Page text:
Posts Tagged ‘Queensrÿche’

5 music albums I like very much

Monday, March 15th, 2010

This article proved to be harder to write than I imagined. To choose an appropriate title was already quite difficult. Going along something similar to “favourite albums”, “of all time” and such usually doesn’t hold true for me. We all change ever so slightly and what we like now may feel old and treaded in a couple of years. Hence I decided to go for a more general title.
Also, five is so arbitrary… I could easily mention 10 or 20.
Last but not least, chances are 99.9999% that your picks are different from mine. Feel free to write a comment but don’t start a flame war! *cheers*

#1 Sieges Even – The Art of Navigation by The Stars (2005)

A progressive metal concept album of the highest order. As the name implies, most songs revolve around the sea and the sound shows. Heavy, pressing sections interchange with quieter parts likes waves in the ocean.  Technically very demanding sections precede and follow grooving sections like the tide.
I’ve been listening to this for a year or longer on my digital music gadget.

#2 Queensrÿche – Operation: Mindcrime (1988)

Another classic progressive metal album – if you don’t know this one, you are missing something. A story of manipulation, love, power and misery.

#3 Fates Warning – A Pleasant Shade of Gray (1997)

Definitely not the easiest album to listen to. Many songs are rather dark and yet one of the finest achievements in songwriting by Fates Warning or rather Jim Matheos who composed all songs. He must have felt very drained when he was done with the songs. Many fans of Dream Theater without doubt will also relish the piano and keyboard parts played by Kevin Moore.

#4 Extreme – III Sides to Every Story (1992)

Different to the predecessor, III Sides to Every Story is more subtle and philosophical as the title already indicates. The sound of the latter half of the album is also much more symphonic than the previous albums “Extreme” and “Extreme II”.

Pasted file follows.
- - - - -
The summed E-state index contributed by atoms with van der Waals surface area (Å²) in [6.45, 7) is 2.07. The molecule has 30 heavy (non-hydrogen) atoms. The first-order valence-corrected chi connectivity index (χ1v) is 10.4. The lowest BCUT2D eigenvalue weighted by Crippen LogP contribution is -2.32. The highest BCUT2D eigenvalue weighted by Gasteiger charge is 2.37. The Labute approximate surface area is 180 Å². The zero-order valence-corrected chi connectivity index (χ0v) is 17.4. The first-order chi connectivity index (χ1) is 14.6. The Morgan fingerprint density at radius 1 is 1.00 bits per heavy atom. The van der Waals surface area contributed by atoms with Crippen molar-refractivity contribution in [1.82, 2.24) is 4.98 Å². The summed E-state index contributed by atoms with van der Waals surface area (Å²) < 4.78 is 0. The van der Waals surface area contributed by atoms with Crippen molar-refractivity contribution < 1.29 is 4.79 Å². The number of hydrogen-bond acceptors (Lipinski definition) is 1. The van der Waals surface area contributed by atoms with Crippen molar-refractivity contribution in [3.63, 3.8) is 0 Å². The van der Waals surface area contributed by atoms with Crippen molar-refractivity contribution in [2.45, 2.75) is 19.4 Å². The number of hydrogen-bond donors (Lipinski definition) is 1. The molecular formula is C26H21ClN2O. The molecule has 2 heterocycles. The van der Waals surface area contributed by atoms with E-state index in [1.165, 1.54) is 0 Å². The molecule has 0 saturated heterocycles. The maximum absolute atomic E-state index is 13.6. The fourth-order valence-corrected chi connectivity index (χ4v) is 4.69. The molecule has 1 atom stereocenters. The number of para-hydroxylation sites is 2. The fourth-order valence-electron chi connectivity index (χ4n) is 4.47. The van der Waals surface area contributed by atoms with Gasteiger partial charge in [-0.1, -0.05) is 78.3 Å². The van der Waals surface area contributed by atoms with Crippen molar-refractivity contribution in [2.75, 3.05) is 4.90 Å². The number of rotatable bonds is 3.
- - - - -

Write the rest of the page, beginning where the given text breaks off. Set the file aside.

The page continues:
Although the critics were not over the moon with this album, I particularly like the courage it must have taken the band to release such an album. Given the success and hyper-funkiness of the previous album they probably acknowledged that they couldn’t possibly beat that and decided for artistic integrity rather than quick cash.
Incidentally, many of the lyrics (in particular “Stop the World” and “Am I Ever Gonna Change”) echo my perpetual doubts about the world and make listening to the album not only  a musical discovery but also an exercise in philosophy.

#5 Yngwie Johann Malmsteen – Concerto Suite for Electric Guitar and Orchestra in E Flat minor Op. 1 (1998)

An album of classical music but this time the electric guitar is in the lead. Regardless of what prejudices pundits of classical music may have against such a combination, Yngwie proves them wrong. I think this makes for an excellent mix and maybe an easy introduction to classical music if so you haven’t been open towards such music.

As mentioned above, I could easily have added another 5 or ten albums such as White Lion’s Big Game, 1984, Dream Theater’s Six Degres of Inner Turbulence, Toto’s The Seventh One, Symphony X’s The Divine Wings of Tragedy, Summoning’s Oath Bound, Annihilator’s Alice in Hell, Iron Maiden’s Seventh Son of a Seventh Son, Metallica’s … Justice For All and so and so on. These are all albums that make me wish I could play the guitar better than I do. I promise to practice more once I hit retirement age (if there will be such a thing in 30+ year…)